Figure 10. Marriage Costume.—Lace guimpe and veil. Robe of damask trimmed on each side of the front breadth of the skirt with two rows of point d'Alen^on, separated by abouillonne of crept lisse. High body open to the waist; trimming similar to that of the skirt, and placed around the edge of the opening. Sleeves, open to the elbow, rounded in front, trimmed with bouillonnes and lace tailing over the wrist.
Fiour.es 12,14,10, and IS are spencers or guimpes of the latest styles, with embroidery anglaise and Valenciennes.
Figure 11 is a ladies' morning cap.
Figure 13, is a cap for an infant.
Figures Id, 17, and 19 are sleevelettes and a collar.
Fig. 20. Cavalier Fardessus. This pardessus is in the style of the times of Charles II. There are indications which promise for it much favour in future. It is the same in shape as that on figure 1, but the application of the trimming is somewhat different.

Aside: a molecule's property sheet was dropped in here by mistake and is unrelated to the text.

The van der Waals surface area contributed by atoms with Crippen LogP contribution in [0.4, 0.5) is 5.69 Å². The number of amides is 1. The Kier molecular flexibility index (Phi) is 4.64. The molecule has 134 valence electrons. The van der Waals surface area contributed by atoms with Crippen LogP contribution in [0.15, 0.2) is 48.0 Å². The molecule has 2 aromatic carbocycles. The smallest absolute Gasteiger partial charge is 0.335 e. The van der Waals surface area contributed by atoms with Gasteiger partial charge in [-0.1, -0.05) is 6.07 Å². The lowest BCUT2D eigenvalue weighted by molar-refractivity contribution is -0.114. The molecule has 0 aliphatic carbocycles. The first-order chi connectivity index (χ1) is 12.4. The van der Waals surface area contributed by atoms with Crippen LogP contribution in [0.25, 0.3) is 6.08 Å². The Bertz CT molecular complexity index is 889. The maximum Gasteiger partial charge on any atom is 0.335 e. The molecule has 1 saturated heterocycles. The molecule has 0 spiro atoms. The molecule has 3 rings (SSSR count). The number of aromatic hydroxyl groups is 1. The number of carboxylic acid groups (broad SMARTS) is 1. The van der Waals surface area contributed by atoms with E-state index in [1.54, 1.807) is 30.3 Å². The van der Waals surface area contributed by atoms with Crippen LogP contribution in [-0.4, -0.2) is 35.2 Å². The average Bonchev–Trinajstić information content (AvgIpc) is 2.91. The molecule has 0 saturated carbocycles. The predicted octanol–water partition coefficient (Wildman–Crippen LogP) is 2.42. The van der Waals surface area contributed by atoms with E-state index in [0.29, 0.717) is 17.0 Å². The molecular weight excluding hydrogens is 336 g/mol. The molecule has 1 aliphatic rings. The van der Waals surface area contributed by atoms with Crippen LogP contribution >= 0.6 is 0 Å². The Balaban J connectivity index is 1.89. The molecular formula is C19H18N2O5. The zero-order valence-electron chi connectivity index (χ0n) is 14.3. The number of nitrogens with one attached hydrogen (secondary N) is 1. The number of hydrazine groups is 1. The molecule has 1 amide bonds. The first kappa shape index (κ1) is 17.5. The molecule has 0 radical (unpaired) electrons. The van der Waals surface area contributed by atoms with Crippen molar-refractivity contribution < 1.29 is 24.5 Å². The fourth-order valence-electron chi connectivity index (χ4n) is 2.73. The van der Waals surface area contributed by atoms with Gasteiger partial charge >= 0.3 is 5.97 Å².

The chaussure of this winter, for ball or full evening dress, is shoes of satin, and embroidered silk stockings; tor the morning, gaiters of the same colour with the dress are worn: at home, slippers, either of velvet with large puffs of satin, or of white or rose satin trimmed with lace.
WORDS AND MUSICBX8PECTFVLLY DEDICATED TO "THAT MAN!"
That woman's heart is a prioelesa pearl, We all of us know fall well; Bat
ove - ry pearl in an oys - tor grows, And the oyster is cased in a shell.